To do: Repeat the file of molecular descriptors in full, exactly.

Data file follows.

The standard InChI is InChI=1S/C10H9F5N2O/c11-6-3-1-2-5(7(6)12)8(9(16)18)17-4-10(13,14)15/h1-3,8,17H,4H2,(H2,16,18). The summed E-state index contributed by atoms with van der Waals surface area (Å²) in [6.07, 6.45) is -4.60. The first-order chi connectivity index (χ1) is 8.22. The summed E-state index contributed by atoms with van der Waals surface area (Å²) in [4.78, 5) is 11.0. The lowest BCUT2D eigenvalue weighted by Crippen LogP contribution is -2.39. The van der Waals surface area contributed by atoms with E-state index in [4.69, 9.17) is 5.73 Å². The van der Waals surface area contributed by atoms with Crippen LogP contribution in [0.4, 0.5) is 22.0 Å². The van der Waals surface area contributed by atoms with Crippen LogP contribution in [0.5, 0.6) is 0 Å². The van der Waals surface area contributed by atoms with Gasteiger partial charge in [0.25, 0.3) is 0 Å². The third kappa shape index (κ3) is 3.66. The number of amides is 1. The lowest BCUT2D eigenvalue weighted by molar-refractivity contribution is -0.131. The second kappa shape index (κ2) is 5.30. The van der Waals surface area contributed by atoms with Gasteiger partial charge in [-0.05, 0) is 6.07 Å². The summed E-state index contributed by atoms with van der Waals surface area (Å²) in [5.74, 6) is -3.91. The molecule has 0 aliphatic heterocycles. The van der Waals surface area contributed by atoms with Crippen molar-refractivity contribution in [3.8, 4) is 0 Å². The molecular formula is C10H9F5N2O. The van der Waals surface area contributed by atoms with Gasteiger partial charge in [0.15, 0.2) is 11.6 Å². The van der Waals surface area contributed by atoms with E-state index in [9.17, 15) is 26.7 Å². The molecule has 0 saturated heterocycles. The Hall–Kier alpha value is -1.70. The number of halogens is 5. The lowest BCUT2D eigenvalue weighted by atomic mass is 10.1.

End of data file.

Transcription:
The standard InChI is InChI=1S/C10H9F5N2O/c11-6-3-1-2-5(7(6)12)8(9(16)18)17-4-10(13,14)15/h1-3,8,17H,4H2,(H2,16,18). The summed E-state index contributed by atoms with van der Waals surface area (Å²) in [6.07, 6.45) is -4.60. The first-order chi connectivity index (χ1) is 8.22. The summed E-state index contributed by atoms with van der Waals surface area (Å²) in [4.78, 5) is 11.0. The lowest BCUT2D eigenvalue weighted by Crippen LogP contribution is -2.39. The van der Waals surface area contributed by atoms with E-state index in [4.69, 9.17) is 5.73 Å². The van der Waals surface area contributed by atoms with Crippen LogP contribution in [0.4, 0.5) is 22.0 Å². The van der Waals surface area contributed by atoms with Crippen LogP contribution in [0.5, 0.6) is 0 Å². The van der Waals surface area contributed by atoms with Gasteiger partial charge in [0.25, 0.3) is 0 Å². The third kappa shape index (κ3) is 3.66. The number of amides is 1. The lowest BCUT2D eigenvalue weighted by molar-refractivity contribution is -0.131. The second kappa shape index (κ2) is 5.30. The van der Waals surface area contributed by atoms with Gasteiger partial charge in [-0.05, 0) is 6.07 Å². The summed E-state index contributed by atoms with van der Waals surface area (Å²) in [5.74, 6) is -3.91. The molecule has 0 aliphatic heterocycles. The van der Waals surface area contributed by atoms with Crippen molar-refractivity contribution in [3.8, 4) is 0 Å². The molecular formula is C10H9F5N2O. The van der Waals surface area contributed by atoms with Gasteiger partial charge in [0.15, 0.2) is 11.6 Å². The van der Waals surface area contributed by atoms with E-state index in [9.17, 15) is 26.7 Å². The molecule has 0 saturated heterocycles. The Hall–Kier alpha value is -1.70. The number of halogens is 5. The lowest BCUT2D eigenvalue weighted by atomic mass is 10.1.